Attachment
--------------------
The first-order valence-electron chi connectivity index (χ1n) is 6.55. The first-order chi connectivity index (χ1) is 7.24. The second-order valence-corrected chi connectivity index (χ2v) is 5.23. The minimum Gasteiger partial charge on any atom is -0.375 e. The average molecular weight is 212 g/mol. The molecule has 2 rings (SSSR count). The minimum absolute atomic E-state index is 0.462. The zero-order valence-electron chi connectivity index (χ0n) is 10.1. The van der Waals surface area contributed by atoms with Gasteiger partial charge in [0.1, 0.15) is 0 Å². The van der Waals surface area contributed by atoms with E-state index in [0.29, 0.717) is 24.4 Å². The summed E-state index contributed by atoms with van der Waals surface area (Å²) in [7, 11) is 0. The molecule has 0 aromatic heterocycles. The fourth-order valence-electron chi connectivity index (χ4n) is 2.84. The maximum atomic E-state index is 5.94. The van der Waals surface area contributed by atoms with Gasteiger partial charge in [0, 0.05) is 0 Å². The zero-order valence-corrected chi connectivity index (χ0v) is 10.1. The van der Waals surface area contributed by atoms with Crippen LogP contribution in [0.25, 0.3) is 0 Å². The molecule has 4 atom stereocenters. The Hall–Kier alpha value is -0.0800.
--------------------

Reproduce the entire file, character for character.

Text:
The first-order valence-electron chi connectivity index (χ1n) is 6.55. The first-order chi connectivity index (χ1) is 7.24. The second-order valence-corrected chi connectivity index (χ2v) is 5.23. The minimum Gasteiger partial charge on any atom is -0.375 e. The average molecular weight is 212 g/mol. The molecule has 2 rings (SSSR count). The minimum absolute atomic E-state index is 0.462. The zero-order valence-electron chi connectivity index (χ0n) is 10.1. The van der Waals surface area contributed by atoms with Gasteiger partial charge in [0.1, 0.15) is 0 Å². The van der Waals surface area contributed by atoms with E-state index in [0.29, 0.717) is 24.4 Å². The summed E-state index contributed by atoms with van der Waals surface area (Å²) in [7, 11) is 0. The molecule has 0 aromatic heterocycles. The fourth-order valence-electron chi connectivity index (χ4n) is 2.84. The maximum atomic E-state index is 5.94. The van der Waals surface area contributed by atoms with Gasteiger partial charge in [0, 0.05) is 0 Å². The zero-order valence-corrected chi connectivity index (χ0v) is 10.1. The van der Waals surface area contributed by atoms with Crippen LogP contribution in [0.25, 0.3) is 0 Å². The molecule has 4 atom stereocenters. The Hall–Kier alpha value is -0.0800.